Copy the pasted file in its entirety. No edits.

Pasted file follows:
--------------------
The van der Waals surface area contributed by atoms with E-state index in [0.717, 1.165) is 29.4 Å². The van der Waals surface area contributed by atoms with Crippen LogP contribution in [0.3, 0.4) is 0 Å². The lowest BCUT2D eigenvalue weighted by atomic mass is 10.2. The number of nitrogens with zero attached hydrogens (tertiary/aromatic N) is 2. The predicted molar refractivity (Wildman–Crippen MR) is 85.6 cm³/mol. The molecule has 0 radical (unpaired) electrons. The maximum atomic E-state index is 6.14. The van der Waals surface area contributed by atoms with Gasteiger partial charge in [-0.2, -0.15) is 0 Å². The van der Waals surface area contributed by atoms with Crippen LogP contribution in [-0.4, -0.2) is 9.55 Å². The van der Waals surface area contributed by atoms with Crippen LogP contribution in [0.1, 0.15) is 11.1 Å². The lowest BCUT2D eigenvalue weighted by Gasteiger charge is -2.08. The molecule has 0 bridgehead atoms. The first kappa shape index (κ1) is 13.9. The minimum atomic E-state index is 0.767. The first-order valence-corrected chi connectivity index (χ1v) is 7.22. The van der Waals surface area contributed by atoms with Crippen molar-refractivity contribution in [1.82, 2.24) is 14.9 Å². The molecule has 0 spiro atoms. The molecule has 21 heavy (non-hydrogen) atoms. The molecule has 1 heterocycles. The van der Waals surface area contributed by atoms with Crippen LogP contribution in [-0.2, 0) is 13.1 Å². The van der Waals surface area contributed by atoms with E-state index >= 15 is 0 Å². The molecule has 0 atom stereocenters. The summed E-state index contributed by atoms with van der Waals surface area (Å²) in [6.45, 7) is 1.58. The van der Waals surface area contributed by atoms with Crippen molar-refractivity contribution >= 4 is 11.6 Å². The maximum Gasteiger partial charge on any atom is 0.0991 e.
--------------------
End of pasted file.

The van der Waals surface area contributed by atoms with E-state index in [0.717, 1.165) is 29.4 Å². The van der Waals surface area contributed by atoms with Crippen LogP contribution in [0.3, 0.4) is 0 Å². The lowest BCUT2D eigenvalue weighted by atomic mass is 10.2. The number of nitrogens with zero attached hydrogens (tertiary/aromatic N) is 2. The predicted molar refractivity (Wildman–Crippen MR) is 85.6 cm³/mol. The molecule has 0 radical (unpaired) electrons. The maximum atomic E-state index is 6.14. The van der Waals surface area contributed by atoms with Gasteiger partial charge in [-0.2, -0.15) is 0 Å². The van der Waals surface area contributed by atoms with Crippen LogP contribution in [-0.4, -0.2) is 9.55 Å². The van der Waals surface area contributed by atoms with Crippen LogP contribution in [0.1, 0.15) is 11.1 Å². The lowest BCUT2D eigenvalue weighted by Gasteiger charge is -2.08. The molecule has 0 bridgehead atoms. The first kappa shape index (κ1) is 13.9. The minimum atomic E-state index is 0.767. The first-order valence-corrected chi connectivity index (χ1v) is 7.22. The van der Waals surface area contributed by atoms with Crippen molar-refractivity contribution in [1.82, 2.24) is 14.9 Å². The molecule has 0 spiro atoms. The molecule has 21 heavy (non-hydrogen) atoms. The molecule has 1 heterocycles. The van der Waals surface area contributed by atoms with Crippen LogP contribution in [-0.2, 0) is 13.1 Å². The van der Waals surface area contributed by atoms with E-state index >= 15 is 0 Å². The molecule has 0 atom stereocenters. The summed E-state index contributed by atoms with van der Waals surface area (Å²) in [6.45, 7) is 1.58. The van der Waals surface area contributed by atoms with Crippen molar-refractivity contribution >= 4 is 11.6 Å². The maximum Gasteiger partial charge on any atom is 0.0991 e.